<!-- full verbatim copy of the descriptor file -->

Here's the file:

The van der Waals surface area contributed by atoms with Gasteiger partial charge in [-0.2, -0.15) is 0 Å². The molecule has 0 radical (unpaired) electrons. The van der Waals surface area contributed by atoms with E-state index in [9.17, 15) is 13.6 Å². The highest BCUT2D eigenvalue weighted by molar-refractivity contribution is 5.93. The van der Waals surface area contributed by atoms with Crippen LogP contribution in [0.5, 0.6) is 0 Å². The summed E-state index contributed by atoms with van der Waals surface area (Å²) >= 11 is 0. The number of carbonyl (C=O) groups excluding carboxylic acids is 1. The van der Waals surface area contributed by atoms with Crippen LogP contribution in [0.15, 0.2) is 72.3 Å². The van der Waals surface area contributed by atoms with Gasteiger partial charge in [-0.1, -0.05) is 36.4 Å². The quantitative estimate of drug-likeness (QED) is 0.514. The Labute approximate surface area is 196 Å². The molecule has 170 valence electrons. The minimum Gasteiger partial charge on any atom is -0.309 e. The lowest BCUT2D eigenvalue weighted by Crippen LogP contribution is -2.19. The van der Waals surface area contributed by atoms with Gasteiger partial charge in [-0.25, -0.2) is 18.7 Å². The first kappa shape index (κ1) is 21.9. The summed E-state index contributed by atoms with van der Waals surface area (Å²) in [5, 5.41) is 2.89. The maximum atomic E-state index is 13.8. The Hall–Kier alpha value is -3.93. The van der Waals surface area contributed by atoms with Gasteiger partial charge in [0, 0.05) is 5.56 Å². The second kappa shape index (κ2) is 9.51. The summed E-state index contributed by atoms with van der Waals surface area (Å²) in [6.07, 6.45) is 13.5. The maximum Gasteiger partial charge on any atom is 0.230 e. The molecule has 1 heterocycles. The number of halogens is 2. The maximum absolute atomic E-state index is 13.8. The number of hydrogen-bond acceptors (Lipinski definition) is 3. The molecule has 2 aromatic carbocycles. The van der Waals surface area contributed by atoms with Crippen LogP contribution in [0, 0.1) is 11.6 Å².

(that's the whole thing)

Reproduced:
The van der Waals surface area contributed by atoms with Gasteiger partial charge in [-0.2, -0.15) is 0 Å². The molecule has 0 radical (unpaired) electrons. The van der Waals surface area contributed by atoms with E-state index in [9.17, 15) is 13.6 Å². The highest BCUT2D eigenvalue weighted by molar-refractivity contribution is 5.93. The van der Waals surface area contributed by atoms with Crippen LogP contribution in [0.5, 0.6) is 0 Å². The summed E-state index contributed by atoms with van der Waals surface area (Å²) >= 11 is 0. The number of carbonyl (C=O) groups excluding carboxylic acids is 1. The van der Waals surface area contributed by atoms with Crippen LogP contribution in [0.15, 0.2) is 72.3 Å². The van der Waals surface area contributed by atoms with Gasteiger partial charge in [-0.1, -0.05) is 36.4 Å². The quantitative estimate of drug-likeness (QED) is 0.514. The Labute approximate surface area is 196 Å². The molecule has 170 valence electrons. The minimum Gasteiger partial charge on any atom is -0.309 e. The lowest BCUT2D eigenvalue weighted by Crippen LogP contribution is -2.19. The van der Waals surface area contributed by atoms with Gasteiger partial charge in [-0.25, -0.2) is 18.7 Å². The first kappa shape index (κ1) is 21.9. The summed E-state index contributed by atoms with van der Waals surface area (Å²) in [5, 5.41) is 2.89. The maximum atomic E-state index is 13.8. The Hall–Kier alpha value is -3.93. The van der Waals surface area contributed by atoms with Gasteiger partial charge in [0, 0.05) is 5.56 Å². The second kappa shape index (κ2) is 9.51. The summed E-state index contributed by atoms with van der Waals surface area (Å²) in [6.07, 6.45) is 13.5. The maximum Gasteiger partial charge on any atom is 0.230 e. The molecule has 1 heterocycles. The number of halogens is 2. The maximum absolute atomic E-state index is 13.8. The number of hydrogen-bond acceptors (Lipinski definition) is 3. The molecule has 2 aromatic carbocycles. The van der Waals surface area contributed by atoms with Crippen LogP contribution in [0, 0.1) is 11.6 Å².